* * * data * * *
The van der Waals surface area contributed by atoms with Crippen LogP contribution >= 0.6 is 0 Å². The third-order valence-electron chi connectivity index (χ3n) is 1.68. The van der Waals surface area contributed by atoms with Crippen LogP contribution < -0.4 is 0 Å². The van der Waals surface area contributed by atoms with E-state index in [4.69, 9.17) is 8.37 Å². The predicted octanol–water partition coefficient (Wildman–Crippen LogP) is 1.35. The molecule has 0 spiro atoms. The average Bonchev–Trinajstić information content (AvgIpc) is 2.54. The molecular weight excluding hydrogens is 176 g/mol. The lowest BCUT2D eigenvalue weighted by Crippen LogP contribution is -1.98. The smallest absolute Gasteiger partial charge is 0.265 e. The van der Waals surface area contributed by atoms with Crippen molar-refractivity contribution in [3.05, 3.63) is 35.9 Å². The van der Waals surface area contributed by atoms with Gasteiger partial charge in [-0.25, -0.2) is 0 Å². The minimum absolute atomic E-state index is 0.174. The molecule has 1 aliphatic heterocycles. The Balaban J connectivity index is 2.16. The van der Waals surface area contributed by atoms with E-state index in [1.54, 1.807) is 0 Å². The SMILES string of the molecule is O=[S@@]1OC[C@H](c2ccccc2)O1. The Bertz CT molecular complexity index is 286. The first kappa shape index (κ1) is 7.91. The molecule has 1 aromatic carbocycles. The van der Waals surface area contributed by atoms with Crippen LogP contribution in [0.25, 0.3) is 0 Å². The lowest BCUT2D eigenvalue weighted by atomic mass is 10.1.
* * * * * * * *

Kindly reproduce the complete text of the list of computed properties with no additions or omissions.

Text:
The van der Waals surface area contributed by atoms with Crippen LogP contribution >= 0.6 is 0 Å². The third-order valence-electron chi connectivity index (χ3n) is 1.68. The van der Waals surface area contributed by atoms with Crippen LogP contribution < -0.4 is 0 Å². The van der Waals surface area contributed by atoms with E-state index in [4.69, 9.17) is 8.37 Å². The predicted octanol–water partition coefficient (Wildman–Crippen LogP) is 1.35. The molecule has 0 spiro atoms. The average Bonchev–Trinajstić information content (AvgIpc) is 2.54. The molecular weight excluding hydrogens is 176 g/mol. The lowest BCUT2D eigenvalue weighted by Crippen LogP contribution is -1.98. The smallest absolute Gasteiger partial charge is 0.265 e. The van der Waals surface area contributed by atoms with Crippen molar-refractivity contribution in [3.05, 3.63) is 35.9 Å². The van der Waals surface area contributed by atoms with Gasteiger partial charge in [-0.25, -0.2) is 0 Å². The minimum absolute atomic E-state index is 0.174. The molecule has 1 aliphatic heterocycles. The Balaban J connectivity index is 2.16. The van der Waals surface area contributed by atoms with E-state index in [1.54, 1.807) is 0 Å². The SMILES string of the molecule is O=[S@@]1OC[C@H](c2ccccc2)O1. The Bertz CT molecular complexity index is 286. The first kappa shape index (κ1) is 7.91. The molecule has 1 aromatic carbocycles. The van der Waals surface area contributed by atoms with Crippen LogP contribution in [0.25, 0.3) is 0 Å². The lowest BCUT2D eigenvalue weighted by atomic mass is 10.1.